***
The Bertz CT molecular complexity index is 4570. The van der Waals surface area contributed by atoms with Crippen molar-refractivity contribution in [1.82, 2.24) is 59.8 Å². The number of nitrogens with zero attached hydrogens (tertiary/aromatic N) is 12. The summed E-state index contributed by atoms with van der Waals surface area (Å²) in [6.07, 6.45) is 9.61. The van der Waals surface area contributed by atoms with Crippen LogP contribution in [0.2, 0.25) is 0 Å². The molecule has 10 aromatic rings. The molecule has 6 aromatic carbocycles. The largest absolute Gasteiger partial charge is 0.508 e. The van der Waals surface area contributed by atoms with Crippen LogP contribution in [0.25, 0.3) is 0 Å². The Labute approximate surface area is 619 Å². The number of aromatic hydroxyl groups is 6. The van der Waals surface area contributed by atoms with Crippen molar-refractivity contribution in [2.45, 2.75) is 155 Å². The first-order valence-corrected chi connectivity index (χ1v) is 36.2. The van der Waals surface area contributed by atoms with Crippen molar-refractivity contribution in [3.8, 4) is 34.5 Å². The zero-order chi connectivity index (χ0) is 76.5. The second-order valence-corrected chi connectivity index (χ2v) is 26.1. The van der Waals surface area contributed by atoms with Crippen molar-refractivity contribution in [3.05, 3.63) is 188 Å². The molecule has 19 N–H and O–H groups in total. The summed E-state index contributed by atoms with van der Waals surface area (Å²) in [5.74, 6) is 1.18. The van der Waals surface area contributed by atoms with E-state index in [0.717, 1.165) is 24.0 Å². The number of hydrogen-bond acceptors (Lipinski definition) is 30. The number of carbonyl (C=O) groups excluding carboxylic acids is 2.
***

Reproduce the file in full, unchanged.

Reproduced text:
The Bertz CT molecular complexity index is 4570. The van der Waals surface area contributed by atoms with Crippen molar-refractivity contribution in [1.82, 2.24) is 59.8 Å². The number of nitrogens with zero attached hydrogens (tertiary/aromatic N) is 12. The summed E-state index contributed by atoms with van der Waals surface area (Å²) in [6.07, 6.45) is 9.61. The van der Waals surface area contributed by atoms with Crippen LogP contribution in [0.2, 0.25) is 0 Å². The molecule has 10 aromatic rings. The molecule has 6 aromatic carbocycles. The largest absolute Gasteiger partial charge is 0.508 e. The van der Waals surface area contributed by atoms with Crippen LogP contribution in [0.25, 0.3) is 0 Å². The Labute approximate surface area is 619 Å². The number of aromatic hydroxyl groups is 6. The van der Waals surface area contributed by atoms with Crippen molar-refractivity contribution in [2.45, 2.75) is 155 Å². The first-order valence-corrected chi connectivity index (χ1v) is 36.2. The van der Waals surface area contributed by atoms with Crippen molar-refractivity contribution in [3.8, 4) is 34.5 Å². The zero-order chi connectivity index (χ0) is 76.5. The second-order valence-corrected chi connectivity index (χ2v) is 26.1. The van der Waals surface area contributed by atoms with Crippen molar-refractivity contribution in [3.05, 3.63) is 188 Å². The molecule has 19 N–H and O–H groups in total. The summed E-state index contributed by atoms with van der Waals surface area (Å²) in [5.74, 6) is 1.18. The van der Waals surface area contributed by atoms with E-state index in [0.717, 1.165) is 24.0 Å². The number of hydrogen-bond acceptors (Lipinski definition) is 30. The number of carbonyl (C=O) groups excluding carboxylic acids is 2.